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Measuring the economic and social impact of the arts: a review

Key Message

In the U.K. creative industries now account for over 5% of the Gross Domestic Product and employ around 1.3 million people.


Reeves, M. ( 2002). Measuring the economic and social impact of the arts: a review. London, England: Arts Council of England.


The aim of the Review is to provide an overview of arts impact research to complement a recent Arts Council-commissioned review on arts and social exclusion.

Drawing on selected literature, the Review will address the following topics:
• concepts and definitions of impact, economic impact and social impact as they relate to the arts and creative industries
• different models and methods of measuring the economic and social impact of the arts
• assessing the quality and appropriateness of existing research design and methods
• discussion of key issues raised by existing research and their implications for future research and policy development.

The methodology adopted for the Review comprised a number of search strategies, which included:
• two separate analyses of the Arts Council of England’s library database, ‘Heritage’, for literature using the keywords ‘economic impact’ and ‘arts’ and ‘social impact’ and ‘arts’, respectively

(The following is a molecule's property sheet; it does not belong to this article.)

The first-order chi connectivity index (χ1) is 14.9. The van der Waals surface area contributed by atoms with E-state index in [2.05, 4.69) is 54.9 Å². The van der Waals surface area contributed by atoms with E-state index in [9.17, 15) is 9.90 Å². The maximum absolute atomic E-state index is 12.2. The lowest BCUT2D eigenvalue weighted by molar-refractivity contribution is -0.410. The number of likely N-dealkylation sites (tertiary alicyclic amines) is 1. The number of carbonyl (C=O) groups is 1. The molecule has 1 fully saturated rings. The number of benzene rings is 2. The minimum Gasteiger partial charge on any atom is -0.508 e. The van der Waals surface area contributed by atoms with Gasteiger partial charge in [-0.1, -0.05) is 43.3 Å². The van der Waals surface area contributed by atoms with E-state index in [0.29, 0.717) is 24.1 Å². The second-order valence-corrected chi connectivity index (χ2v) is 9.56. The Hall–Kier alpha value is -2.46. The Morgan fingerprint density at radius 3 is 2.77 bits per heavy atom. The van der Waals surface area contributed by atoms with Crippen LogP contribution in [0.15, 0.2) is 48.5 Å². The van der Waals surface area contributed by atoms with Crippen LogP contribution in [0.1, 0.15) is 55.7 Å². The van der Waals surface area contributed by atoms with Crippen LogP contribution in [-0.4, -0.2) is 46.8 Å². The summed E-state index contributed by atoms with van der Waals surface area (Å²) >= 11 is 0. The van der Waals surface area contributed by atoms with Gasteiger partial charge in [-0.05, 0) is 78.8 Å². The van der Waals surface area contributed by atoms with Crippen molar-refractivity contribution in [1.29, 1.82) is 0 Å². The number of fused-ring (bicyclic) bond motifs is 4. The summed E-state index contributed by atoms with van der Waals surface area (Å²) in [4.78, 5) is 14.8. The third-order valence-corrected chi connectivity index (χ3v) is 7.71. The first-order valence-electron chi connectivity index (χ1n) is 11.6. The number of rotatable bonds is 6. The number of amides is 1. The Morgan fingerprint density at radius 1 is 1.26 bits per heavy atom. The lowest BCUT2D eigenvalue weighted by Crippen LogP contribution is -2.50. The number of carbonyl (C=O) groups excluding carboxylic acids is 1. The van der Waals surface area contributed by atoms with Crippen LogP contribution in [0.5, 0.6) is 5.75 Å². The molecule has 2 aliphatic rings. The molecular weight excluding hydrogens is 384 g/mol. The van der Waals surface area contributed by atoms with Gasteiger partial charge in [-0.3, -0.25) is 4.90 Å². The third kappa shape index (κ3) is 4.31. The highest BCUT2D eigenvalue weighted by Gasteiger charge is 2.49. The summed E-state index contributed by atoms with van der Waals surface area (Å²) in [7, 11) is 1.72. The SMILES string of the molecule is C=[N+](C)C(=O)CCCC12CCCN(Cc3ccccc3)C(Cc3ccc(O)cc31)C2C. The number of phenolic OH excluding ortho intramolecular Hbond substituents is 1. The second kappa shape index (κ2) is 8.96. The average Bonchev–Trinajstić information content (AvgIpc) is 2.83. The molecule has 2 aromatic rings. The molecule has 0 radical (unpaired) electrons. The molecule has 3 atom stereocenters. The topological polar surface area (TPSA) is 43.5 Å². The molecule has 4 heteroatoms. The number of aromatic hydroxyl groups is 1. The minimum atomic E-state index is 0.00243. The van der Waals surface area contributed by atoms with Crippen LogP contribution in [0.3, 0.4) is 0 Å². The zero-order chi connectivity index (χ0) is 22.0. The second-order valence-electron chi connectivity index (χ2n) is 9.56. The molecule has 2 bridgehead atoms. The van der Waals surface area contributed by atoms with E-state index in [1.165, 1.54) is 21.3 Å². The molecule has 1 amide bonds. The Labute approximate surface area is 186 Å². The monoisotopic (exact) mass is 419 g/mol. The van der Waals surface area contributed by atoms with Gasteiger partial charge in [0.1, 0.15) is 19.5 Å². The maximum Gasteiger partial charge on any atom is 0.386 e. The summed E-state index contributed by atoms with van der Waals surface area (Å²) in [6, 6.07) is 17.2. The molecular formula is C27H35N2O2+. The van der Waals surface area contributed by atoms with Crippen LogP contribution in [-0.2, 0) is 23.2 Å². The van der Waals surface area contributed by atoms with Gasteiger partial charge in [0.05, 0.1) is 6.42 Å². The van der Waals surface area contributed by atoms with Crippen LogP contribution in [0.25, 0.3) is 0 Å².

• a manual search of the smaller libraries of the Arts Council’s Research and Development Department
• review of a database of research studies collated for the Realising the Potential of Cultural Services project, held in the Research Department of the Arts Council
• postal, telephone or e-mail enquiries to the Statistics and Social Policy Unit of the Department for Culture, Media and Sport (DCMS), the Scottish Arts Council, Arts Council of Wales and the Arts Council of Northern Ireland, a range of DCMS-sponsored Non-Departmental Public Bodies (NDPBs) with a remit for arts, culture or media, including National Lottery Distributing Bodies (NLDBs). Information was gathered on completed and ongoing research addressing the impact of arts interventions
• an e-mail circular to relevant staff in the Arts Council’s art form departments, and to the ten Regional Arts Boards in England, requesting information on local, regional or national impact studies focusing on either individual venues, specific cultural sub-sectors, or strategic initiatives
• meetings with members of the Social and Economic Contexts Team of the Arts Council’s Research and Development Department, and with Helen Jermyn, the Research Consultant employed to compile the Arts Council’s literature review on arts and social exclusion. Contact details of organizations, which could provide additional research material on such policy areas as arts and health, and arts and the criminal justice system, were also obtained and followed up.

These search strategies were supplemented by making reference to existing literature reviews in this area (Shaw, 1999; Blake Stevenson Ltd, 2000; Coalter, 2001; Jermyn, 2001).

The search of the Arts Council’s library database identified 22 research publications, addressing the arts in the UK, Europe, Canada, the USA and Australia.